Excellent test-retest and inter-rater reliability for Tardieu Scale measurements with inertial sensors in elbow flexors of stroke patients
Background: Spasticity is often clinically assessed with the Tardieu Scale, using goniometry to measure the range of motion and angle of catch. However, the test-retest and inter-rater reliability of these measurements have been questioned. Inertial sensors (IS) have been developed to measure orientation in space and are suggested to be a more appropriate tool than goniometry to measure angles in Tardieu Scale measurements. Objective: To compare the test-retest and inter-rater reliability of Tardieu Scale scores measured with IS and goniometry. Methods: Two physiotherapists performed Tardieu Scale measurements in two sessions, using both goniometry and IS, to quantify spasticity in elbow flexors of 13 stroke patients. Results: For goniometry, test-retest and inter-rater reliability proved to be excellent (ICC 0.86) and fair to good (ICC 0.66), respectively. For IS, both test-retest (ICC 0.76) and inter-rater reliability (ICC 0.84) were excellent. Conclusions: Inertial sensors are reliable and accurate to use in Tardieu Scale measurements to quantify spasticity in the elbow flexors of hemiplegic stroke patients.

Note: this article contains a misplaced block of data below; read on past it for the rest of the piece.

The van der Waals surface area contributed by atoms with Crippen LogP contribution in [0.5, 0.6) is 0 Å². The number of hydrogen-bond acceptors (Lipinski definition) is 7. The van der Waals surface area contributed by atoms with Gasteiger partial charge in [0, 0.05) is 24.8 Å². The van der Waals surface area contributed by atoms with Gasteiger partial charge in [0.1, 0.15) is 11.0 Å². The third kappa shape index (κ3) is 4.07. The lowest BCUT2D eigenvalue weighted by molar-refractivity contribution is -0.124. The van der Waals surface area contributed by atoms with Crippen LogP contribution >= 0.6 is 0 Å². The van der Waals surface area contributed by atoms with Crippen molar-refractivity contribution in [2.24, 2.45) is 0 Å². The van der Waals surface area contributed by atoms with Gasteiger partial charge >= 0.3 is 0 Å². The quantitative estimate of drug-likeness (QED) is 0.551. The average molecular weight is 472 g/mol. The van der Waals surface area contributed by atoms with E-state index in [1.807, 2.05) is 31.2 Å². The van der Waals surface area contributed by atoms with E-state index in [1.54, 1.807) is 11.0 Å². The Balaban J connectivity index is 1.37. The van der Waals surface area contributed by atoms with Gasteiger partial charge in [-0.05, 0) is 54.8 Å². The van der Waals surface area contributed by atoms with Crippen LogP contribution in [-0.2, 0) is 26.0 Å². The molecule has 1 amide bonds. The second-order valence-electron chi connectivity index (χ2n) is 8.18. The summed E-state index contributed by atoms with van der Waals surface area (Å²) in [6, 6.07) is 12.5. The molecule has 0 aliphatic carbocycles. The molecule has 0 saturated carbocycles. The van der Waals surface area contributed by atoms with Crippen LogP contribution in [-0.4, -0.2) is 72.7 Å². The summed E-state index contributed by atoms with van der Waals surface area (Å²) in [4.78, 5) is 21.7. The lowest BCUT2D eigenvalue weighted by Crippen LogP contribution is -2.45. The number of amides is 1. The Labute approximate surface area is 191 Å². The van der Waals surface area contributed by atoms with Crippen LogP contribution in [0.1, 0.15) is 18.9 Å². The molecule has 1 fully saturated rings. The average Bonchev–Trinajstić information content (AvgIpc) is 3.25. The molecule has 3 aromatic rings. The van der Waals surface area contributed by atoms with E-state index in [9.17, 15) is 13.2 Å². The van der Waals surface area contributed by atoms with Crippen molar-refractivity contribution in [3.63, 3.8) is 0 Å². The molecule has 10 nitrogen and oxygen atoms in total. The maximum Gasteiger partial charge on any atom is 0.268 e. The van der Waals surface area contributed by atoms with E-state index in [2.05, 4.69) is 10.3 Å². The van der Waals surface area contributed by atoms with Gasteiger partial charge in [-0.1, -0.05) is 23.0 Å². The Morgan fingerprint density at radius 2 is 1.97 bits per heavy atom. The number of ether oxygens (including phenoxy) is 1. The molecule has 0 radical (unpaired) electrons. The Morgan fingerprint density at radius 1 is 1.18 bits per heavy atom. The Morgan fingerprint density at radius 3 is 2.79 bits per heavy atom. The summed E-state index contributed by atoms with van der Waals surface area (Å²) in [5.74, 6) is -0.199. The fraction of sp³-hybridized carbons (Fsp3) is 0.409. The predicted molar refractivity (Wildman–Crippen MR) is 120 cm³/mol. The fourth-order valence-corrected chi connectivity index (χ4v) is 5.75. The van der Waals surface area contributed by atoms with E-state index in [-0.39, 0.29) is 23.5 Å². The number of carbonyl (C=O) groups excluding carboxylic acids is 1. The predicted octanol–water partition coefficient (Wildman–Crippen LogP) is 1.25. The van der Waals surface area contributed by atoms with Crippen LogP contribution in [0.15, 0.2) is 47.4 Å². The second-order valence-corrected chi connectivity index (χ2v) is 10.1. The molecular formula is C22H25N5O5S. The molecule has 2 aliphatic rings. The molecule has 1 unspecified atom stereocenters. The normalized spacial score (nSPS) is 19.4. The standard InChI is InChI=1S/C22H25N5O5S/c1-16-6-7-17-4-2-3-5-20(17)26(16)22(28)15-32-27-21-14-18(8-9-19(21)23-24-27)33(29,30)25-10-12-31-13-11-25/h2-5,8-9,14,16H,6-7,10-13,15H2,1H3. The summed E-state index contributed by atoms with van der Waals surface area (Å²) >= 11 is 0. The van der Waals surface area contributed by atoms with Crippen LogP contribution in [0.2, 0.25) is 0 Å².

|Keywords||Gollehon Extendable Goniometer, Goniometry, Inertial sensors, Lafayette, MTx orientation sensor, Netherlands, Reliability, Spasticity, Tardieu Scale, United States, Xsens, aged, article, clinical article, comparative study, diagnostic accuracy, elbow, female, flexor muscle, goniometry, hemiplegia, human, inertial sensor, intermethod comparison, interrater reliability, male, physiotherapist, priority journal, rating scale, sensor, spasticity, stroke patient, tardieu scale, test retest reliability|
|Persistent URL||dx.doi.org/10.1016/j.gaitpost.2010.10.094, hdl.handle.net/1765/23391|
Paulis, W, Horemans, H.L.D, Brouwer, B.S, & Stam, H.J. (2011). Excellent test-retest and inter-rater reliability for Tardieu Scale measurements with inertial sensors in elbow flexors of stroke patients. Gait & Posture, 33(2), 185–189. doi:10.1016/j.gaitpost.2010.10.094